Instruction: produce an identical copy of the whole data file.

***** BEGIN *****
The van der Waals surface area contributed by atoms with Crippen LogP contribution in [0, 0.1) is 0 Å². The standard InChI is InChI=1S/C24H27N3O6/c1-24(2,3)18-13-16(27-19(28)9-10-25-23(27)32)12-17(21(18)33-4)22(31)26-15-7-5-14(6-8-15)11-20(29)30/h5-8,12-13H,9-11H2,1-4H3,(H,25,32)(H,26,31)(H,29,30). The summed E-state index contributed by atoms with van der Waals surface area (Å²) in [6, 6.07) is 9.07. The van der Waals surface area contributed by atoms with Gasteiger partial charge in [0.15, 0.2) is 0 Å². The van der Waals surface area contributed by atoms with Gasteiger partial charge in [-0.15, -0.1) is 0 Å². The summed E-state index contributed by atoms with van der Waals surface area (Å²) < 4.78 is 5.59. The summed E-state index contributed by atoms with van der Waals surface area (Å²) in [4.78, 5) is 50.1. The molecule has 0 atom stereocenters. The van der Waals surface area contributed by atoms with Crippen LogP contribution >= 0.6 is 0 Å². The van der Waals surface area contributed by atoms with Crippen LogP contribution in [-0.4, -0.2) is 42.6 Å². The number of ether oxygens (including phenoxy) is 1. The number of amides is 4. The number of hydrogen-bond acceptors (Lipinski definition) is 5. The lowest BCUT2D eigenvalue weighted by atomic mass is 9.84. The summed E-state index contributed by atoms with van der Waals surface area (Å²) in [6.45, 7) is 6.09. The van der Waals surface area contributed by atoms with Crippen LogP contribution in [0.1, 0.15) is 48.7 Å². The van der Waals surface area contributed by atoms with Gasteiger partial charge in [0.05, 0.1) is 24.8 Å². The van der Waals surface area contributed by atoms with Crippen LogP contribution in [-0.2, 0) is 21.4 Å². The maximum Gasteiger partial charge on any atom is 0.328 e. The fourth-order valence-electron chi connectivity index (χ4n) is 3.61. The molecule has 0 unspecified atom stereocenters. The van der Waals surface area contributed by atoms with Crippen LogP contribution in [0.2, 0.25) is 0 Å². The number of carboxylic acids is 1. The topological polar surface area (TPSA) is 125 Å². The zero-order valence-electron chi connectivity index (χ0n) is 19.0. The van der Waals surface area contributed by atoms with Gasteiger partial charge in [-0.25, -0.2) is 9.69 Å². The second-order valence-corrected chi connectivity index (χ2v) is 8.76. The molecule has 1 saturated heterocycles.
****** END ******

The van der Waals surface area contributed by atoms with Crippen LogP contribution in [0, 0.1) is 0 Å². The standard InChI is InChI=1S/C24H27N3O6/c1-24(2,3)18-13-16(27-19(28)9-10-25-23(27)32)12-17(21(18)33-4)22(31)26-15-7-5-14(6-8-15)11-20(29)30/h5-8,12-13H,9-11H2,1-4H3,(H,25,32)(H,26,31)(H,29,30). The summed E-state index contributed by atoms with van der Waals surface area (Å²) in [6, 6.07) is 9.07. The van der Waals surface area contributed by atoms with Gasteiger partial charge in [0.15, 0.2) is 0 Å². The van der Waals surface area contributed by atoms with Gasteiger partial charge in [-0.15, -0.1) is 0 Å². The summed E-state index contributed by atoms with van der Waals surface area (Å²) < 4.78 is 5.59. The summed E-state index contributed by atoms with van der Waals surface area (Å²) in [4.78, 5) is 50.1. The molecule has 0 atom stereocenters. The van der Waals surface area contributed by atoms with Crippen LogP contribution >= 0.6 is 0 Å². The van der Waals surface area contributed by atoms with Crippen LogP contribution in [-0.4, -0.2) is 42.6 Å². The number of ether oxygens (including phenoxy) is 1. The number of amides is 4. The number of hydrogen-bond acceptors (Lipinski definition) is 5. The lowest BCUT2D eigenvalue weighted by atomic mass is 9.84. The summed E-state index contributed by atoms with van der Waals surface area (Å²) in [6.45, 7) is 6.09. The van der Waals surface area contributed by atoms with Crippen LogP contribution in [0.1, 0.15) is 48.7 Å². The van der Waals surface area contributed by atoms with Gasteiger partial charge in [0.05, 0.1) is 24.8 Å². The van der Waals surface area contributed by atoms with Crippen LogP contribution in [-0.2, 0) is 21.4 Å². The maximum Gasteiger partial charge on any atom is 0.328 e. The fourth-order valence-electron chi connectivity index (χ4n) is 3.61. The molecule has 0 unspecified atom stereocenters. The van der Waals surface area contributed by atoms with Crippen LogP contribution in [0.2, 0.25) is 0 Å². The number of carboxylic acids is 1. The topological polar surface area (TPSA) is 125 Å². The zero-order valence-electron chi connectivity index (χ0n) is 19.0. The van der Waals surface area contributed by atoms with Gasteiger partial charge in [-0.25, -0.2) is 9.69 Å². The second-order valence-corrected chi connectivity index (χ2v) is 8.76. The molecule has 1 saturated heterocycles.